We recently analyzed fecal samples from preterm infants with type I ROP needing treatment and similarly-matched high-risk preterm infants without ROP. Infants with severe ROP had significant enrichment of the bacteria family Enterobacteriaceae at 28 weeks postmenstrual age, which includes pathogens such as Escherichia coli, Salmonella and Shigella.69 Meanwhile, the microbiota of infants without ROP showed enrichment of metabolic pathways involved in oxidative phosphorylation, amino acid synthesis and degradation, and bacterial metabolites known to be beneficial to human health.69 In a similar study conducted in Australia, fecal samples were analyzed from preterm infants (born <32 weeks GA and weighing <1,500 g) who received probiotics while hospitalized in the intensive care unit. Upon admission, infants with ROP had a lower diversity of organisms and a greater abundance of Staphylococcus species.70 Though preliminary, the results of these two studies suggest that early gut dysbiosis with overpopulation of pathogenic bacteria and consequential poor development of metabolic pathways may contribute to ROP development in prenatal infants.7,69,70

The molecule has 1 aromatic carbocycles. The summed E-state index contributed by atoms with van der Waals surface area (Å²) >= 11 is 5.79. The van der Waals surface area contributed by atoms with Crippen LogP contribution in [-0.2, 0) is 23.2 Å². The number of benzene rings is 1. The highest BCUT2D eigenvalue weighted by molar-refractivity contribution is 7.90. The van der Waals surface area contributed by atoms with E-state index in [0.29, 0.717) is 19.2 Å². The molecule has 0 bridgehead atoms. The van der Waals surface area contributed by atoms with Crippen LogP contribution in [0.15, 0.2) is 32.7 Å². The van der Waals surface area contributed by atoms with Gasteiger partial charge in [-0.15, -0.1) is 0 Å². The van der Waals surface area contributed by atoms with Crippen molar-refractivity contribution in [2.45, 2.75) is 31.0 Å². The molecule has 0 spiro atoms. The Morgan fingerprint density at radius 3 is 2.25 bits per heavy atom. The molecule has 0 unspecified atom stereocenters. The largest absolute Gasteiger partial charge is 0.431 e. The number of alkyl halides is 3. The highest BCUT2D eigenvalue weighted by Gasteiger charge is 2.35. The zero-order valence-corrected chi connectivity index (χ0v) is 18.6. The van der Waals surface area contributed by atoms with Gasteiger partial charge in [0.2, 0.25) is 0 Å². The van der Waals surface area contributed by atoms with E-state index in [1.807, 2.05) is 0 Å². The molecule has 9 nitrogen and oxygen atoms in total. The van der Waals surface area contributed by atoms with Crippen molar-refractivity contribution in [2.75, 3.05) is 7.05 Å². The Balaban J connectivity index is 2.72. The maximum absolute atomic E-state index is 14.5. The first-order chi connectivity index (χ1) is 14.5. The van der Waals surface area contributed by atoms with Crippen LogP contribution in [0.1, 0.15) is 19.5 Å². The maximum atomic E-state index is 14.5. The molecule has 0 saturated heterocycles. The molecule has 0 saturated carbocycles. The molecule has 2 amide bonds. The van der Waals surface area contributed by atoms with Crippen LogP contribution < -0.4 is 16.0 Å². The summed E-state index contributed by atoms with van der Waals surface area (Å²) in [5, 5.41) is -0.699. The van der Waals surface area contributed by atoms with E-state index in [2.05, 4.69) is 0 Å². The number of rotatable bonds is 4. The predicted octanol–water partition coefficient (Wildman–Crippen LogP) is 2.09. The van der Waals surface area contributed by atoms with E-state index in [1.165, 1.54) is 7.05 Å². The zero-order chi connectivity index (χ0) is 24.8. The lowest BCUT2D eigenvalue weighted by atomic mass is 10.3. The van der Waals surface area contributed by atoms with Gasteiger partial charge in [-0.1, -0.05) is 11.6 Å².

These findings are supported by our knowledge that important risk factors for ROP also influence gut microbiome composition. Maternal age, smoking status, gestational diabetes and hypertension during pregnancy have all been associated with ROP and neonatal gut microbiome alterations.71 Also, necrotizing enterocolitis and neonatal sepsis are independent risk factors for ROP, and also are associated with changes in the neonatal gut microbiome.71 At the diet level, human breast milk is known to protect against ROP.72,73 This may be mediated by increasing IGF-1 levels, which are regulated by the gut microbiome and serve as a protective factor against ROP’s development.69,71,72


Central Retinal Artery Occlusion

Figure 4. An acute CRAO. Patients with RAO have demonstrated alterations in their gut microbiomes. Image: Phillips D, Starkweather A. Central retinal artery occlusion. Accessed April 11, 2022.